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Tag archives for Philippines
Ronald Clouse is back from the Philippines with harvestmen specimens—otherwise known as daddy-long-legs. Even after returning home, however, new discoveries and conservation initiatives continue in the Philippines among new, native enthusiasts.
Home to over three quarters of the world’s coral species, The Coral Triangle is the underwater equivalent of the Amazon. It encompasses an area half the size of the United States and harbours more marine species than anywhere else on the planet. From Borneo down to the edge of the South Pacific, the Coral Triangle has some of the most breathtaking underwater landscapes, but the majority are buckling under the pressures of overfishing, resource extraction and climate change. Text and Photos by iLCP Fellow James Morgan.
Meet the Dinagat-Caraga tarsier, a distinctive evolutionary lineage of primate that has just been discovered from the southeastern Philippines by an international team of biologists working with the Philippine government’s Biodiversity Management Bureau. The discovery of the new genetic type of primate was funded in part by the National Geographic Committee for Research and Exploration.
Ronald Clouse is travelling the Philippines in search of harvestmen—otherwise known as daddy-long-legs. As he prepares to return home, Ron wraps everything up and makes his farewells.
Ronald Clouse is travelling the Philippines in search of harvestmen—otherwise known as daddy-long-legs. His long quest is at an end; at last, the elusive cyphos harvestman has been caught!
Ronald Clouse is travelling the Philippines in search of harvestmen—otherwise known as daddy-long-legs. He now climbs the treacherous Mt. Apo in search of rare species discovered there.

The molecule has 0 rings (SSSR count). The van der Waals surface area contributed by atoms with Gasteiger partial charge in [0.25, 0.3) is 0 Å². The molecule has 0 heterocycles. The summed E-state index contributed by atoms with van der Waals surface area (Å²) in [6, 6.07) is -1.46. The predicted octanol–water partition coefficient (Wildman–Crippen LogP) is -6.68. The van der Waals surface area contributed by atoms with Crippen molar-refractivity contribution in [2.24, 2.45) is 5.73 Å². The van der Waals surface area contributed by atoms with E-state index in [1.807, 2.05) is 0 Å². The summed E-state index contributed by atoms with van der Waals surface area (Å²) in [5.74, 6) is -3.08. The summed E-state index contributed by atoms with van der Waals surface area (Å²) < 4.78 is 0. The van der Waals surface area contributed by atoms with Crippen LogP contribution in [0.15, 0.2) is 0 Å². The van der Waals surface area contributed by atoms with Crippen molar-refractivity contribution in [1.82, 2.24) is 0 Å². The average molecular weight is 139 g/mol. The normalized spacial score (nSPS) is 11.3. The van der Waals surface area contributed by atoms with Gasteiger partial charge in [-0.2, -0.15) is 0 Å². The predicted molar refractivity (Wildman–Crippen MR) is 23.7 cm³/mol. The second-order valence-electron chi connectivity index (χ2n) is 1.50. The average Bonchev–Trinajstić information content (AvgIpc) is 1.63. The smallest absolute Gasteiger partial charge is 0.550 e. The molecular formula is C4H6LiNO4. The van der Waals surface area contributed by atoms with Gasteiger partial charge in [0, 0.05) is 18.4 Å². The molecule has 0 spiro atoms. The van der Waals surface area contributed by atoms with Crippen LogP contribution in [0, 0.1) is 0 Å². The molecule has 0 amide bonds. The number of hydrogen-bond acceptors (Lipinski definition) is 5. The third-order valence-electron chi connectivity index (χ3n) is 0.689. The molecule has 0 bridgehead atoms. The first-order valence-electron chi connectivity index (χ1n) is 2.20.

Ronald Clouse is travelling the Philippines in search of harvestmen—otherwise known as daddy-long-legs. Here, he ascends Mt. Bulusan for a closer look into its dark underbrush.
On his current expedition, Ronald Clouse ventures into the jungles of the Philippines to study harvestmen, or daddy-long-legs, of the order Opiliones. By collecting data for phylogenetic analysis, he hopes to learn more about the history of these creatures and the lands they inhabit. Our decision to leave Panay Island early in the hopes of…
Ronald Clouse wraps up his work at Sibaliw Research Station and prepares to travel to his next destination.
Ronald Clouse makes the climb through the jungle to Sibaliw Research Station and begins the hunt for harvestmen.
Join Ronald Clouse as he sets out into the jungles of the Philippines in search of harvestmen, or daddy-long-legs, of the order Opiliones and the geohistorical secrets they can reveal.
Conservation International’s Philippines program director shares a heartfelt and vivid account of the tragedy affecting his country in the wake of Typhoon Haiyan.
by Michael Ready, Associate Fellow at the International League of Conservation Photographers In April 2013, after four planes, a ferry, and two outriggers, I arrived at Handumon, a remote village and field station on Jandayan Island in the Philippines. As I lay down the first night under a mosquito net, wiped out and bit disoriented,…
When the Philippines destroyed its five-ton stockpile of seized elephant tusks on June 21, it marked not only the first time an ivory-consuming nation took such a public action but also the first time a country took key steps to guarantee that it could not re-enter the black market.
“Long term and meaningful conservation success really is only possible if NGOs and photographers work together – very often also working with scientists. If you can get those three sectors working together, you’re pretty much a non-stoppable force.” Thomas Peschak, Conservation Photographer and iLCP Fellow The International League of Conservation Photographers has pulled together an…